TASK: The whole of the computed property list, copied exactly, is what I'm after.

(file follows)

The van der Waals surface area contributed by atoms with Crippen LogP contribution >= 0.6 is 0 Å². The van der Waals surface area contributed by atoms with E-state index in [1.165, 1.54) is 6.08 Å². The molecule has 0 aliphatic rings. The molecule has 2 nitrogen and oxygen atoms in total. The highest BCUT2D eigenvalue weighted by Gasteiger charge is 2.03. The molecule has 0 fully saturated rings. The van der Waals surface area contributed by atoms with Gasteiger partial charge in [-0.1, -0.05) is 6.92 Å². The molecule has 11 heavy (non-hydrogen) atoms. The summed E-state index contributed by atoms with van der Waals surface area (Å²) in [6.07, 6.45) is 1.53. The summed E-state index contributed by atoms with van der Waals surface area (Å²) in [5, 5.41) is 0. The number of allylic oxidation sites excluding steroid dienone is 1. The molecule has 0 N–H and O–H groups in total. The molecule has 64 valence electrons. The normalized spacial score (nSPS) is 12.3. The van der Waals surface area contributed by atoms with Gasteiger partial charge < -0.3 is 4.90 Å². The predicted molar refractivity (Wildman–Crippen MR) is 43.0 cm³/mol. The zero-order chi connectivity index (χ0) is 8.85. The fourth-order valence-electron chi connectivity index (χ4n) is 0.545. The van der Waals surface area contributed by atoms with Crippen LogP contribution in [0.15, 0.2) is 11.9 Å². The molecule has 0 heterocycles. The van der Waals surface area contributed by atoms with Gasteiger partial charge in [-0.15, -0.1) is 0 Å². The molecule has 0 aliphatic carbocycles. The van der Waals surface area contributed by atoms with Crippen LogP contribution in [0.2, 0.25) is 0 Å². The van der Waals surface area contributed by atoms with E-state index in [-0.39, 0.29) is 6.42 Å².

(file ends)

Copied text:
The van der Waals surface area contributed by atoms with Crippen LogP contribution >= 0.6 is 0 Å². The van der Waals surface area contributed by atoms with E-state index in [1.165, 1.54) is 6.08 Å². The molecule has 0 aliphatic rings. The molecule has 2 nitrogen and oxygen atoms in total. The highest BCUT2D eigenvalue weighted by Gasteiger charge is 2.03. The molecule has 0 fully saturated rings. The van der Waals surface area contributed by atoms with Gasteiger partial charge in [-0.1, -0.05) is 6.92 Å². The molecule has 11 heavy (non-hydrogen) atoms. The summed E-state index contributed by atoms with van der Waals surface area (Å²) in [6.07, 6.45) is 1.53. The summed E-state index contributed by atoms with van der Waals surface area (Å²) in [5, 5.41) is 0. The number of allylic oxidation sites excluding steroid dienone is 1. The molecule has 0 N–H and O–H groups in total. The molecule has 64 valence electrons. The normalized spacial score (nSPS) is 12.3. The van der Waals surface area contributed by atoms with Gasteiger partial charge < -0.3 is 4.90 Å². The predicted molar refractivity (Wildman–Crippen MR) is 43.0 cm³/mol. The zero-order chi connectivity index (χ0) is 8.85. The fourth-order valence-electron chi connectivity index (χ4n) is 0.545. The van der Waals surface area contributed by atoms with Crippen LogP contribution in [0.15, 0.2) is 11.9 Å². The molecule has 0 heterocycles. The van der Waals surface area contributed by atoms with Gasteiger partial charge in [-0.15, -0.1) is 0 Å². The molecule has 0 aliphatic carbocycles. The van der Waals surface area contributed by atoms with Crippen LogP contribution in [0.2, 0.25) is 0 Å². The van der Waals surface area contributed by atoms with E-state index in [-0.39, 0.29) is 6.42 Å².